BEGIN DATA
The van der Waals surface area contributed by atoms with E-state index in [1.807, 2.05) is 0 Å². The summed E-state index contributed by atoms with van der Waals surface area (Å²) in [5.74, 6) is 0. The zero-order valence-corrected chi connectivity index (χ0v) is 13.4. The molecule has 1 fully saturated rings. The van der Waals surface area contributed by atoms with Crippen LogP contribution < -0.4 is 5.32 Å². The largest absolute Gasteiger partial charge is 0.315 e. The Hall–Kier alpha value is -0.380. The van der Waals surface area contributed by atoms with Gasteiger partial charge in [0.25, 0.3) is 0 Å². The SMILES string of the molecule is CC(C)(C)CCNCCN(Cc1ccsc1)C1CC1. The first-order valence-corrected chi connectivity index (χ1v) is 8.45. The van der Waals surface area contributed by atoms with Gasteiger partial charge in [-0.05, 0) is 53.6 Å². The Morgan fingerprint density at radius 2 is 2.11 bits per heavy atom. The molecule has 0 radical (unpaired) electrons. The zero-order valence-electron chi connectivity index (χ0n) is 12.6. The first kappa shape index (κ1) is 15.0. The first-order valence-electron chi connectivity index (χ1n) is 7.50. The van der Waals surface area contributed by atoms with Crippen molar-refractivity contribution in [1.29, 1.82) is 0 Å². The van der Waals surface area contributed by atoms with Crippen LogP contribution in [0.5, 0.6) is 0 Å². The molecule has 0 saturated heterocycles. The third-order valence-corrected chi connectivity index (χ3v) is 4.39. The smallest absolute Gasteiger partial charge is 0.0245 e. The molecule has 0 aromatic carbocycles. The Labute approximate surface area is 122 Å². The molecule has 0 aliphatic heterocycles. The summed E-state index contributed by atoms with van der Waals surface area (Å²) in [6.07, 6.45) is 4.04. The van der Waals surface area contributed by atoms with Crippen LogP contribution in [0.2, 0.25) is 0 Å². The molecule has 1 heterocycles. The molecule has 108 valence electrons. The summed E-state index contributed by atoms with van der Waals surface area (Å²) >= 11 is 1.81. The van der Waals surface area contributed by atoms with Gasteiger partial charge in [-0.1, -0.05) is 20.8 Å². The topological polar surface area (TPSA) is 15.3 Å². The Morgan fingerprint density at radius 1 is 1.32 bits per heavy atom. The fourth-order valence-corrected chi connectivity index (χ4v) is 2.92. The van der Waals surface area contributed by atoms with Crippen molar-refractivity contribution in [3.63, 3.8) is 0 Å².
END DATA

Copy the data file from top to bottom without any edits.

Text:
The van der Waals surface area contributed by atoms with E-state index in [1.807, 2.05) is 0 Å². The summed E-state index contributed by atoms with van der Waals surface area (Å²) in [5.74, 6) is 0. The zero-order valence-corrected chi connectivity index (χ0v) is 13.4. The molecule has 1 fully saturated rings. The van der Waals surface area contributed by atoms with Crippen LogP contribution < -0.4 is 5.32 Å². The largest absolute Gasteiger partial charge is 0.315 e. The Hall–Kier alpha value is -0.380. The van der Waals surface area contributed by atoms with Gasteiger partial charge in [0.25, 0.3) is 0 Å². The SMILES string of the molecule is CC(C)(C)CCNCCN(Cc1ccsc1)C1CC1. The first-order valence-corrected chi connectivity index (χ1v) is 8.45. The van der Waals surface area contributed by atoms with Gasteiger partial charge in [-0.05, 0) is 53.6 Å². The Morgan fingerprint density at radius 2 is 2.11 bits per heavy atom. The molecule has 0 radical (unpaired) electrons. The zero-order valence-electron chi connectivity index (χ0n) is 12.6. The first kappa shape index (κ1) is 15.0. The first-order valence-electron chi connectivity index (χ1n) is 7.50. The van der Waals surface area contributed by atoms with Crippen molar-refractivity contribution in [1.29, 1.82) is 0 Å². The van der Waals surface area contributed by atoms with Crippen LogP contribution in [0.5, 0.6) is 0 Å². The molecule has 0 saturated heterocycles. The third-order valence-corrected chi connectivity index (χ3v) is 4.39. The smallest absolute Gasteiger partial charge is 0.0245 e. The molecule has 0 aromatic carbocycles. The Labute approximate surface area is 122 Å². The molecule has 0 aliphatic heterocycles. The summed E-state index contributed by atoms with van der Waals surface area (Å²) in [6.07, 6.45) is 4.04. The van der Waals surface area contributed by atoms with Crippen LogP contribution in [0.2, 0.25) is 0 Å². The molecule has 1 heterocycles. The molecule has 108 valence electrons. The summed E-state index contributed by atoms with van der Waals surface area (Å²) >= 11 is 1.81. The van der Waals surface area contributed by atoms with Gasteiger partial charge in [-0.1, -0.05) is 20.8 Å². The topological polar surface area (TPSA) is 15.3 Å². The Morgan fingerprint density at radius 1 is 1.32 bits per heavy atom. The fourth-order valence-corrected chi connectivity index (χ4v) is 2.92. The van der Waals surface area contributed by atoms with Crippen molar-refractivity contribution in [3.63, 3.8) is 0 Å².